Faced with the risk of a hard landing earlier this year, China's economy is now in the midst of a robust rebound, prompting economists to make bullish forecasts for growth in the new year.
A handful of recent upbeat data appears to be setting up the world's second largest economy to once again become a driver of global growth. On Friday, a preliminary private survey suggested that manufacturing activity had picked up speed in December.
The HSBC's Flash Purchasing Managers Index (PMI) rose to a 14-month high of 50.9, driven by a rise in new orders and employment. A reading above 50 indicates that growth is accelerating, while one below 50 shows slowing growth.
(Read more: China HSBC December PMI Hits 14-Month High)
"This (data) is above consensus and sustains an upward trend in mood. Clearly, growth momentum is improving," Dariusz Kowalczyk, senior economist at Credit Agricole, wrote in a note.
The latest PMI data comes on the heels of other positive indicators including a bigger-than-expected rise in industrial production and retail sales in November. All this has shifted the rhetoric on China, which has seen its economy grow at multi-year lows in 2012, heightening fears that the country was headed for a steep downturn.
Over the past two months the appearance of green shoots in the economy has led to a more optimistic view on its growth outlook.
Kowalczyk, for example, thinks the economy is on track to exceed the government's growth target for this year and next, predicting growth of 7.7 percent and 8.5 percent in 2012 and 2013,respectively, helped by an increase in investment and domestic consumption.
While Beijing has yet to set an official target for next year, it is widely expected to uphold its current goal of 7.5 percent to maintain continuity after the leadership transition is completed in March.
Kowalczyk, who in fact expects growth to accelerate to almost 9 percent in the very first quarter of next year, is one of many economists expecting the country's GDP growth to accelerate to the mid-8 percent level next year – not seen since the last quarter of 2011.
(Read more: China 2013 GDP Growth Seen at 8%: State Think Tank)
Qu Hongbin, chief economist,Greater China at HSBC, expects GDP (gross domestic product) growth at 8.6 percent next year, as strength in the domestic economy helps to offset weakness in key trading partners U.S. and Europe.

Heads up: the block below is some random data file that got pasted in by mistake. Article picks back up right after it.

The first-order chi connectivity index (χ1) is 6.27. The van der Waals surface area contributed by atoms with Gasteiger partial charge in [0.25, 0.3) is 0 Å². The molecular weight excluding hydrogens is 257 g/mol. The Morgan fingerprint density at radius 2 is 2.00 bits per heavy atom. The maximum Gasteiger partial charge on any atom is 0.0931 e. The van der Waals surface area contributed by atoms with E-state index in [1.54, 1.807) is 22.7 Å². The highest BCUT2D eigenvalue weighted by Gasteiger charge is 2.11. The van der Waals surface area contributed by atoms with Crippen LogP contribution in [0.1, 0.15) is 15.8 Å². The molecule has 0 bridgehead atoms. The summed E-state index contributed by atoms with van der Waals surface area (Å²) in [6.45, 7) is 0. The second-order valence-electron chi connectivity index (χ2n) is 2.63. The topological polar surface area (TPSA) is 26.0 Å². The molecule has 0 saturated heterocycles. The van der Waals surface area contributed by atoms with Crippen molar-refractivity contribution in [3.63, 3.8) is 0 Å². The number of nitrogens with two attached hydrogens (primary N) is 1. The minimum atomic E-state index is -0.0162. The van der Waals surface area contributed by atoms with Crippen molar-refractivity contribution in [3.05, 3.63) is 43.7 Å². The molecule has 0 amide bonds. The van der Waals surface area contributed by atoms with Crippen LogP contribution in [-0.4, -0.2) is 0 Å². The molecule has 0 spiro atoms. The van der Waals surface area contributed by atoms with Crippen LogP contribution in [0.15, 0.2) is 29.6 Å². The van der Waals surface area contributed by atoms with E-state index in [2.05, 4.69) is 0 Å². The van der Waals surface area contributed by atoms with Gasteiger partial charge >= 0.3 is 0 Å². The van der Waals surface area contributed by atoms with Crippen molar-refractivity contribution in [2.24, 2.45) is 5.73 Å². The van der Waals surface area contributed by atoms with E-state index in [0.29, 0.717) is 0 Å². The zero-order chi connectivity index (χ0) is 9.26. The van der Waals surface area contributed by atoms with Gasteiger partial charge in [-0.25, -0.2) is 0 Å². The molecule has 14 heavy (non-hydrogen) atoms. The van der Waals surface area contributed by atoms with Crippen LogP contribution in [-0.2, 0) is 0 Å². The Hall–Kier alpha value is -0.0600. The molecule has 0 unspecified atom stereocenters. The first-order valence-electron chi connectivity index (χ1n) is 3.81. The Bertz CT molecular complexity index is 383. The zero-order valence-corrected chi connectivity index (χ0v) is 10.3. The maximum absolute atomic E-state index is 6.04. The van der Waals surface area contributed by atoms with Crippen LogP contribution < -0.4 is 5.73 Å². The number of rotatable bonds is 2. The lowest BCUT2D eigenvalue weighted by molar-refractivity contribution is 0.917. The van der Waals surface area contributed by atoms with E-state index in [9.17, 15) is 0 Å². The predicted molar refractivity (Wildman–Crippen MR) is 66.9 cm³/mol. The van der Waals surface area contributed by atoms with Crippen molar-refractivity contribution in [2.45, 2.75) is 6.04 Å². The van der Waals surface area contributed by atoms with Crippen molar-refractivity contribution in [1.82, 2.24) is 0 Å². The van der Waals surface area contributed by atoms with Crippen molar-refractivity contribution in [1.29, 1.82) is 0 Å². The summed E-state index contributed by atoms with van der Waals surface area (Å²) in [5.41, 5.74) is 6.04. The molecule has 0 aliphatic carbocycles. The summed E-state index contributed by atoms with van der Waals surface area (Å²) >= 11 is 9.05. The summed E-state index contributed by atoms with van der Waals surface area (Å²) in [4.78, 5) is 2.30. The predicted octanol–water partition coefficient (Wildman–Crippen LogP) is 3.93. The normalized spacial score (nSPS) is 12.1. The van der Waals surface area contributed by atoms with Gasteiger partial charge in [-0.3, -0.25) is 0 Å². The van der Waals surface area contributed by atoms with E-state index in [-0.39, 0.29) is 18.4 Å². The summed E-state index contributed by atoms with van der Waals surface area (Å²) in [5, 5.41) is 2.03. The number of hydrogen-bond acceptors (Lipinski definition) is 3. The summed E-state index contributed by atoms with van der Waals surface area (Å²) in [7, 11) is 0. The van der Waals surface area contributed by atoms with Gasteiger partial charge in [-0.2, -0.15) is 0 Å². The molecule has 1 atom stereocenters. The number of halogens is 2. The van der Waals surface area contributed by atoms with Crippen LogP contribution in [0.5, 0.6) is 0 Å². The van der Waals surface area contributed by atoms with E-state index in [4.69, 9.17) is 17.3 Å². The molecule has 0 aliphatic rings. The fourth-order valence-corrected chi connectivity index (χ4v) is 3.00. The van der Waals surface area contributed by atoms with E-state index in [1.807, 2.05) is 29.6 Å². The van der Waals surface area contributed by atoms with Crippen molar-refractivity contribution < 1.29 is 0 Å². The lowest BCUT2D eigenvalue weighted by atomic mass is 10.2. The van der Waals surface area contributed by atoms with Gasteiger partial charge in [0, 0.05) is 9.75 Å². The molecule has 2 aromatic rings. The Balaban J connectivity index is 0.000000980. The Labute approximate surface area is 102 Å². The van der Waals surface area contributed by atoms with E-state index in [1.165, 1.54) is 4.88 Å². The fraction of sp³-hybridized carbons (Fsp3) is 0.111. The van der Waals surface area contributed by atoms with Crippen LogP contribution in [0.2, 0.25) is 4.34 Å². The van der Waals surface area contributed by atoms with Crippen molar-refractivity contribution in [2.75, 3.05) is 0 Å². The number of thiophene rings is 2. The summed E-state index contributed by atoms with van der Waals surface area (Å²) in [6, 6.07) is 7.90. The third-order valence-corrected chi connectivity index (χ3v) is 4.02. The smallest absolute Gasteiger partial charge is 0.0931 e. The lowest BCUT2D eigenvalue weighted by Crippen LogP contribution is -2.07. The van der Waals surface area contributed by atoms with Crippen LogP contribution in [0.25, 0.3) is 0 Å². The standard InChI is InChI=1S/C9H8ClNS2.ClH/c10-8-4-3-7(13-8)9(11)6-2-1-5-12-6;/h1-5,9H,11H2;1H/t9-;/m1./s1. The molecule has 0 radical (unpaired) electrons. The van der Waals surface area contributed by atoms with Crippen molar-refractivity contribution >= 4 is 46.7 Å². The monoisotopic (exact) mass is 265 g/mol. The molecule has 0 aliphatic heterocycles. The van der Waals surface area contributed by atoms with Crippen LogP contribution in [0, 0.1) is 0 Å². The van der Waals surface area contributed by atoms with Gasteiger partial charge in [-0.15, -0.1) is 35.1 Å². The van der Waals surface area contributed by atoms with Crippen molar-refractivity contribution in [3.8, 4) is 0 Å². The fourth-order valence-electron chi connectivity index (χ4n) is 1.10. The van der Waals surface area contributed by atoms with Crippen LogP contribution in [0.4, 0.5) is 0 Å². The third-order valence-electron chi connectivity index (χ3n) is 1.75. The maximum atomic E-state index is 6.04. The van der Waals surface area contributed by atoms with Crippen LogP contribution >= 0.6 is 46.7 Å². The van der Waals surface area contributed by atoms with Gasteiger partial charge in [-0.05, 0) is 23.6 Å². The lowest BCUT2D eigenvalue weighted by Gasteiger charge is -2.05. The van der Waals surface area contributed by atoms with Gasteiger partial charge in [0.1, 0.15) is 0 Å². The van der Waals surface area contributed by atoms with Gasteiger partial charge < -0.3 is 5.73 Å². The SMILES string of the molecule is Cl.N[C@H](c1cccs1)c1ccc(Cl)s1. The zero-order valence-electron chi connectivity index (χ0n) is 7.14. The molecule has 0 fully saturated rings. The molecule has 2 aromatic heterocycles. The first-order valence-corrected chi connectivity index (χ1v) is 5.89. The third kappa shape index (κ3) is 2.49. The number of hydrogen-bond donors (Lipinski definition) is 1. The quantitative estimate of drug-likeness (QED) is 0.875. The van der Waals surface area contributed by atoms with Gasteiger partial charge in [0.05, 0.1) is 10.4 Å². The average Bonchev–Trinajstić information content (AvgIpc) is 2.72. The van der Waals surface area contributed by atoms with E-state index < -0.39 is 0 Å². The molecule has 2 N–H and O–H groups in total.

"Easing measures have already started to filter through, lifting infrastructure investment, which will likely be sustained in 2013. Infrastructure investment growth has been accelerating since the summer, almost completely offsetting the weakness in manufacturing and property investment," he wrote.
The current growth of infrastructure investment – over 25 percent year-on-year – is outpacing the 21 percent year-on-year increase in total fixed-asset investment, and is likely to speed up further in the coming quarters, according to HSBC.
Earlier this year, Beijing approved infrastructure projects worth more than $150 billion to support growth.
Raymond Yeung, senior economist,Greater China, ANZ, who sees growth rising to 8.1 percent in 2013, said an increase in household consumption – which currently accounts for around 35 percent of GDP - will also help power the economy next year.
"The outlook for 2013 should be very positive. Wage growth should continue to accelerate and help boost consumption. There will be ongoing reform for rebalancing the economy towards an increase in private household consumption," Yeung said.
China has seen significant wage growth in its coastal areas, and this is expected to spill over into second and third tier cities next year, he said. Wage income for urban households rose 9.8 percent in the first three quarters of the year.
However, the country's growth outlook is not without risks, said analysts, pointing to the uncertain external demand environment, given the slowdown in Europe, which could dent its export recovery. China's exports grew just 2.9 percent in November from a year earlier, missing market expectations for a rise of 9 percent.
However, with China's economy less export-dependent than it used to be, economists said strong domestic demand will uphold the country's recovery.